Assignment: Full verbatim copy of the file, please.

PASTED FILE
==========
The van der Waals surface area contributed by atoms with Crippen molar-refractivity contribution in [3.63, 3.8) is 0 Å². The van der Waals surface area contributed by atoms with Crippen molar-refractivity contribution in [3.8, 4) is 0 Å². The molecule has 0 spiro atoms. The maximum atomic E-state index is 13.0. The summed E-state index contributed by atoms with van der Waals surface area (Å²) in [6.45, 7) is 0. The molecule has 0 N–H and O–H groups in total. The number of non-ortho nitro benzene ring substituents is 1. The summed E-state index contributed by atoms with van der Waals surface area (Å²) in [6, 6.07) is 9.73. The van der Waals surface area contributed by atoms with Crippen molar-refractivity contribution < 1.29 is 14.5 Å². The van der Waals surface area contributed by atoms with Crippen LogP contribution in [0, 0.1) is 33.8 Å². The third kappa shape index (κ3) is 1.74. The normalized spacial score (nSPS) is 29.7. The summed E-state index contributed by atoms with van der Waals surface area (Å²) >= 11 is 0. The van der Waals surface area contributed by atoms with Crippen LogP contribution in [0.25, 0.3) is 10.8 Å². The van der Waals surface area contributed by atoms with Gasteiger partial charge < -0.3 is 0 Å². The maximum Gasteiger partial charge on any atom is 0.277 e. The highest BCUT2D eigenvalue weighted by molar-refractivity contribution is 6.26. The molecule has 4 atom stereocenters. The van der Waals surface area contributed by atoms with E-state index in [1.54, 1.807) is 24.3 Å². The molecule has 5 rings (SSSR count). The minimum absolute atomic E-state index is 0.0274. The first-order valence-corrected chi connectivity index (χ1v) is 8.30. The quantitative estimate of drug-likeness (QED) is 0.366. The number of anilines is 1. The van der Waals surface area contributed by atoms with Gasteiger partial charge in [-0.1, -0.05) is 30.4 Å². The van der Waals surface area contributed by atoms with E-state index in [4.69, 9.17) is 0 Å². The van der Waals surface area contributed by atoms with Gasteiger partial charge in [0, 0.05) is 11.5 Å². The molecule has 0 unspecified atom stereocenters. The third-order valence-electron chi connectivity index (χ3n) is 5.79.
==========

The van der Waals surface area contributed by atoms with Crippen molar-refractivity contribution in [3.63, 3.8) is 0 Å². The van der Waals surface area contributed by atoms with Crippen molar-refractivity contribution in [3.8, 4) is 0 Å². The molecule has 0 spiro atoms. The maximum atomic E-state index is 13.0. The summed E-state index contributed by atoms with van der Waals surface area (Å²) in [6.45, 7) is 0. The molecule has 0 N–H and O–H groups in total. The number of non-ortho nitro benzene ring substituents is 1. The summed E-state index contributed by atoms with van der Waals surface area (Å²) in [6, 6.07) is 9.73. The van der Waals surface area contributed by atoms with Crippen molar-refractivity contribution < 1.29 is 14.5 Å². The van der Waals surface area contributed by atoms with Crippen LogP contribution in [0, 0.1) is 33.8 Å². The third kappa shape index (κ3) is 1.74. The normalized spacial score (nSPS) is 29.7. The summed E-state index contributed by atoms with van der Waals surface area (Å²) >= 11 is 0. The van der Waals surface area contributed by atoms with Crippen LogP contribution in [0.25, 0.3) is 10.8 Å². The van der Waals surface area contributed by atoms with Gasteiger partial charge < -0.3 is 0 Å². The maximum Gasteiger partial charge on any atom is 0.277 e. The highest BCUT2D eigenvalue weighted by molar-refractivity contribution is 6.26. The molecule has 4 atom stereocenters. The van der Waals surface area contributed by atoms with E-state index in [1.54, 1.807) is 24.3 Å². The molecule has 5 rings (SSSR count). The minimum absolute atomic E-state index is 0.0274. The first-order valence-corrected chi connectivity index (χ1v) is 8.30. The quantitative estimate of drug-likeness (QED) is 0.366. The number of anilines is 1. The van der Waals surface area contributed by atoms with Gasteiger partial charge in [-0.1, -0.05) is 30.4 Å². The van der Waals surface area contributed by atoms with E-state index in [4.69, 9.17) is 0 Å². The van der Waals surface area contributed by atoms with Gasteiger partial charge in [0, 0.05) is 11.5 Å². The molecule has 0 unspecified atom stereocenters. The third-order valence-electron chi connectivity index (χ3n) is 5.79.